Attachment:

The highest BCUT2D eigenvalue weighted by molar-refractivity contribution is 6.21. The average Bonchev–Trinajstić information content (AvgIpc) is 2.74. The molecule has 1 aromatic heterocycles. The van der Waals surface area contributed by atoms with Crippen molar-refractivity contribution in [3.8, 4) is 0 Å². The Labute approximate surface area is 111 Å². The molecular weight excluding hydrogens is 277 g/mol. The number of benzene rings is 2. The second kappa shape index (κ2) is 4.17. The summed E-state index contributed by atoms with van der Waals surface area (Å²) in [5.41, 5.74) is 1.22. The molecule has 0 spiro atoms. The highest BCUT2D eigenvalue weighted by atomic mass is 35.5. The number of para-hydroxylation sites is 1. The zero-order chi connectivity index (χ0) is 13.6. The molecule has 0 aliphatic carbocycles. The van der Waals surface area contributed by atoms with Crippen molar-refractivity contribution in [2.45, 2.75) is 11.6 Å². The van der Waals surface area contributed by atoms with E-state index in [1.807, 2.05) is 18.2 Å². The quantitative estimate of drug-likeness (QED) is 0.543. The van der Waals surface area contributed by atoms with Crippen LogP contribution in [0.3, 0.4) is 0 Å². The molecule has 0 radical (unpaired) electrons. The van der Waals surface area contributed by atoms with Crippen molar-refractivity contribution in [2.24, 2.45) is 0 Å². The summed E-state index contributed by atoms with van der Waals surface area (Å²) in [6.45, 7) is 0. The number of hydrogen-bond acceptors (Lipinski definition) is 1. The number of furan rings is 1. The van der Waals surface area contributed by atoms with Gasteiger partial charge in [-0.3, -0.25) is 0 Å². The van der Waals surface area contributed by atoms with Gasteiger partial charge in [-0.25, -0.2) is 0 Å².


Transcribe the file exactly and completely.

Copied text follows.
The highest BCUT2D eigenvalue weighted by molar-refractivity contribution is 6.21. The average Bonchev–Trinajstić information content (AvgIpc) is 2.74. The molecule has 1 aromatic heterocycles. The van der Waals surface area contributed by atoms with Crippen molar-refractivity contribution in [3.8, 4) is 0 Å². The Labute approximate surface area is 111 Å². The molecular weight excluding hydrogens is 277 g/mol. The number of benzene rings is 2. The second kappa shape index (κ2) is 4.17. The summed E-state index contributed by atoms with van der Waals surface area (Å²) in [5.41, 5.74) is 1.22. The molecule has 0 spiro atoms. The highest BCUT2D eigenvalue weighted by atomic mass is 35.5. The number of para-hydroxylation sites is 1. The zero-order chi connectivity index (χ0) is 13.6. The molecule has 0 aliphatic carbocycles. The van der Waals surface area contributed by atoms with Crippen molar-refractivity contribution in [2.45, 2.75) is 11.6 Å². The van der Waals surface area contributed by atoms with E-state index in [1.807, 2.05) is 18.2 Å². The quantitative estimate of drug-likeness (QED) is 0.543. The van der Waals surface area contributed by atoms with Crippen LogP contribution in [0.3, 0.4) is 0 Å². The molecule has 0 radical (unpaired) electrons. The van der Waals surface area contributed by atoms with Crippen molar-refractivity contribution in [2.24, 2.45) is 0 Å². The summed E-state index contributed by atoms with van der Waals surface area (Å²) in [6.45, 7) is 0. The number of hydrogen-bond acceptors (Lipinski definition) is 1. The number of furan rings is 1. The van der Waals surface area contributed by atoms with Gasteiger partial charge in [-0.3, -0.25) is 0 Å². The van der Waals surface area contributed by atoms with Gasteiger partial charge in [-0.25, -0.2) is 0 Å².